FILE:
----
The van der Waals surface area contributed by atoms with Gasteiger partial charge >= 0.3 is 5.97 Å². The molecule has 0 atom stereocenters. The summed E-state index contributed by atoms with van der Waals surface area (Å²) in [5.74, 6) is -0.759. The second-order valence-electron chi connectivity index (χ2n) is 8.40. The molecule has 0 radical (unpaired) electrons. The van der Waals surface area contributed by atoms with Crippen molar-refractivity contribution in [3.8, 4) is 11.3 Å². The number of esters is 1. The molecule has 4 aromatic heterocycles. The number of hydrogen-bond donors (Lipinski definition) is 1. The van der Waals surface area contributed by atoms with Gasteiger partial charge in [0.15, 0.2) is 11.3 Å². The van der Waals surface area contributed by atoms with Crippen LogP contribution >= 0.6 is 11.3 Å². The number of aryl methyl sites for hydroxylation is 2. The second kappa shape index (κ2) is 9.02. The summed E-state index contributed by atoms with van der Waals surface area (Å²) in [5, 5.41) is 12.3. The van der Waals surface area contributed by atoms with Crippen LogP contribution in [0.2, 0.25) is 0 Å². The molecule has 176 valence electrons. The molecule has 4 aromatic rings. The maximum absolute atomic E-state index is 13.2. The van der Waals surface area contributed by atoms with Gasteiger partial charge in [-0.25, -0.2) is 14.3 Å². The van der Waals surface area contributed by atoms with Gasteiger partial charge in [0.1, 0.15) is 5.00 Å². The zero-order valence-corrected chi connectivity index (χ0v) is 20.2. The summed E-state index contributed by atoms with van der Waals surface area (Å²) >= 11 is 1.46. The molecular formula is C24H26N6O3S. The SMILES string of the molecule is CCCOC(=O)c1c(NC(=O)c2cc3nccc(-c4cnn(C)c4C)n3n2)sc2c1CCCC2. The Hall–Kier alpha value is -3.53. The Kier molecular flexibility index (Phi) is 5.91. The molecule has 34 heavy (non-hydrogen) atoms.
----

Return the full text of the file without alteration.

The van der Waals surface area contributed by atoms with Gasteiger partial charge >= 0.3 is 5.97 Å². The molecule has 0 atom stereocenters. The summed E-state index contributed by atoms with van der Waals surface area (Å²) in [5.74, 6) is -0.759. The second-order valence-electron chi connectivity index (χ2n) is 8.40. The molecule has 0 radical (unpaired) electrons. The van der Waals surface area contributed by atoms with Crippen molar-refractivity contribution in [3.8, 4) is 11.3 Å². The number of esters is 1. The molecule has 4 aromatic heterocycles. The number of hydrogen-bond donors (Lipinski definition) is 1. The van der Waals surface area contributed by atoms with Gasteiger partial charge in [0.15, 0.2) is 11.3 Å². The van der Waals surface area contributed by atoms with Crippen LogP contribution >= 0.6 is 11.3 Å². The number of aryl methyl sites for hydroxylation is 2. The second kappa shape index (κ2) is 9.02. The summed E-state index contributed by atoms with van der Waals surface area (Å²) in [5, 5.41) is 12.3. The van der Waals surface area contributed by atoms with Crippen LogP contribution in [0.2, 0.25) is 0 Å². The molecule has 176 valence electrons. The molecule has 4 aromatic rings. The maximum absolute atomic E-state index is 13.2. The van der Waals surface area contributed by atoms with Gasteiger partial charge in [-0.25, -0.2) is 14.3 Å². The van der Waals surface area contributed by atoms with Gasteiger partial charge in [0.1, 0.15) is 5.00 Å². The zero-order valence-corrected chi connectivity index (χ0v) is 20.2. The summed E-state index contributed by atoms with van der Waals surface area (Å²) >= 11 is 1.46. The molecular formula is C24H26N6O3S. The SMILES string of the molecule is CCCOC(=O)c1c(NC(=O)c2cc3nccc(-c4cnn(C)c4C)n3n2)sc2c1CCCC2. The Hall–Kier alpha value is -3.53. The Kier molecular flexibility index (Phi) is 5.91. The molecule has 34 heavy (non-hydrogen) atoms.